WASHINGTON -- Aging Americans worried about their droopy upper eyelids often rely on the plastic surgeons scalpel to turn back the hands of time. Increasingly, Medicare is footing the bill.
The public health insurance program for people over 65 typically does not cover cosmetic surgery, but for cases in which a patients sagging eyelids significantly hinder their vision, it does pay to have them lifted. In recent years, though, a rapid rise in the number of so-called functional eyelid lifts, or blepharoplasty, has led some to question whether Medicare is letting procedures that are really cosmetic slip through the cracks at a cost of millions of dollars.
As the Obama administration and Congress wrestle over how to restrain Medicares growing price tag, critics say program administrators should be more closely inspecting rapidly proliferating procedures like blepharoplasty to make sure taxpayers are not getting ripped off.
From 2001 to 2011, eyelid lifts charged to Medicare more than tripled to 136,000 annually, according to a review of physician billing data by the Center for Public Integrity. In 2001, physicians billed taxpayers a total of $20 million for the procedure. By 2011, the price tag had quadrupled to $80 million. The number of physicians billing the surgery more than doubled.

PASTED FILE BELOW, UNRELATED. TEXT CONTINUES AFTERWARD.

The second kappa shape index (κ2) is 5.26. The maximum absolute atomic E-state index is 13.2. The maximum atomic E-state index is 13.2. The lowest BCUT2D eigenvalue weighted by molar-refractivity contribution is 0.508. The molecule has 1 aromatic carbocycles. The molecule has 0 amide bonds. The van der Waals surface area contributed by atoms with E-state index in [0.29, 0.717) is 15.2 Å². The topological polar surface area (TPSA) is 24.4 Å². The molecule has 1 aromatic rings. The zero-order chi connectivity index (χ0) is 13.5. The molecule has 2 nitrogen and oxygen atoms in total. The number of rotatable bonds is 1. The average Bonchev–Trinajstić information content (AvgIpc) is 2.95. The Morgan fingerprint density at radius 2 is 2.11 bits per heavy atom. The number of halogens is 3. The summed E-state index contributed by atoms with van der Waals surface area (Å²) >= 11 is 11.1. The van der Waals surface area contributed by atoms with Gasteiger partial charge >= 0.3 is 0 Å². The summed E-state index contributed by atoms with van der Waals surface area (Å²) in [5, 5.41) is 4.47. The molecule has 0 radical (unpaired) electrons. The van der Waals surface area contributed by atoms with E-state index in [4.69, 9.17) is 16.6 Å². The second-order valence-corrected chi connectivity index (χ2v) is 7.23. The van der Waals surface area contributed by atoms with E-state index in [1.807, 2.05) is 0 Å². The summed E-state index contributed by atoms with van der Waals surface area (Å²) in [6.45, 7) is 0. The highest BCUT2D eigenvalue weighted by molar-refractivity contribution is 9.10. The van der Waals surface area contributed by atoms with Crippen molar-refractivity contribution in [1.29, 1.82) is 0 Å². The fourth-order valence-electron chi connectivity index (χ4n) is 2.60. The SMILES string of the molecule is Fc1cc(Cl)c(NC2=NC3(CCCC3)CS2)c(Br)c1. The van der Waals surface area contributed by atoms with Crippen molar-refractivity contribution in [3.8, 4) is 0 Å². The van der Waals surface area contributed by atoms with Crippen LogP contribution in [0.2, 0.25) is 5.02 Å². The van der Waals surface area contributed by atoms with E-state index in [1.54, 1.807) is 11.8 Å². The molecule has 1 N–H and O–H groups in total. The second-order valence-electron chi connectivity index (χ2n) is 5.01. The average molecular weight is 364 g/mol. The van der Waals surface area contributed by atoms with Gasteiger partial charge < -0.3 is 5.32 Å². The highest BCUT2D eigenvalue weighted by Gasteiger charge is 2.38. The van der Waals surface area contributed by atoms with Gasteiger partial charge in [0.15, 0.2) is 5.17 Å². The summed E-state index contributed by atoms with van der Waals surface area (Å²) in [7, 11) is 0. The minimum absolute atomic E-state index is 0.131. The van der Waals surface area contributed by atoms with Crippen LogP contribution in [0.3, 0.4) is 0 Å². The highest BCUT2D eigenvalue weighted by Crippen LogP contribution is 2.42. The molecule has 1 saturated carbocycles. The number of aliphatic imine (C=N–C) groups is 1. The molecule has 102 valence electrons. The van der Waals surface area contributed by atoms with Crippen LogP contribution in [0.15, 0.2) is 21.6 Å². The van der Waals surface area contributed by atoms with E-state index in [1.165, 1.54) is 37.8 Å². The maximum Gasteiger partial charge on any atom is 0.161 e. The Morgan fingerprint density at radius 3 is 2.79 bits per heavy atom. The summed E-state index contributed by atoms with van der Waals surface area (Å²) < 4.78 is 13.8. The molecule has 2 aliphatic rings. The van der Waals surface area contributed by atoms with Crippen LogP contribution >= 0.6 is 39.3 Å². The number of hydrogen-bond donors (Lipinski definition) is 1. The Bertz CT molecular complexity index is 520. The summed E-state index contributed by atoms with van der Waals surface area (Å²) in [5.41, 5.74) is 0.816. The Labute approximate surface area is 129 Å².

With this kind of management malpractice, its little wonder that the (Medicare) program is in such dire shape, said Sen. Tom Coburn, R-Okla., who is a physician. The federal government is essentially asking people to game the system.
Plastic surgeons say there are a number of legitimate reasons for the spike, including a tendency among the elderly to seek fixes for real medical issues they might have quietly suffered through even a decade ago. But surgeons also acknowledge an increased awareness of the surgery fueled by reality television, word-of-mouth referrals and advertising that promises a more youthful appearance. And doctors concede they face increased pressure from patients to perform eyelid lifts, even when they do not meet Medicares requirement that peripheral vision actually be impaired.
Thomas Scully, a former Medicare administrator under President George W. Bush, has a blunter assessment: He doubts the jump is caused by anything other than seniors seeking younger-looking eyes. How many seniors among your friends or family have needed eyelid surgery? he said. I bet a hell of a lot of them at 65 say, You know what, I bet I can get Medicare to pay for this. And I can imagine the plastic surgeons love it. If you can go to patients and say that Medicare will pay, they will do it in much larger numbers.
Strict Medicare guidelines difficult to enforce
Quick, easy and relatively painless, eyelid surgery is one of the most popular cosmetic procedures, with patients paying out of pocket for more than 200,000 a year, according to the American Society of Plastic Surgeons. The process for purely cosmetic surgeries and Medicare-funded blepharoplasty is the same. Doctors numb the eyelids with a local anesthetic before removing fat and excess skin, often with a laser. The entire process usually takes less than 30 minutes.
Medicare reimbursement ranges from $574 to $640 per eye, depending on the setting, but the rules for Medicare coverage are firm. Purely cosmetic surgeries do not qualify. Before filing a Medicare claim, doctors are required to test a patients vision and document that drooping skin significantly compromises a patients eyesight. The exam usually involves lifting a patients eyelids with tape and comparing their vision results to tests performed without tape.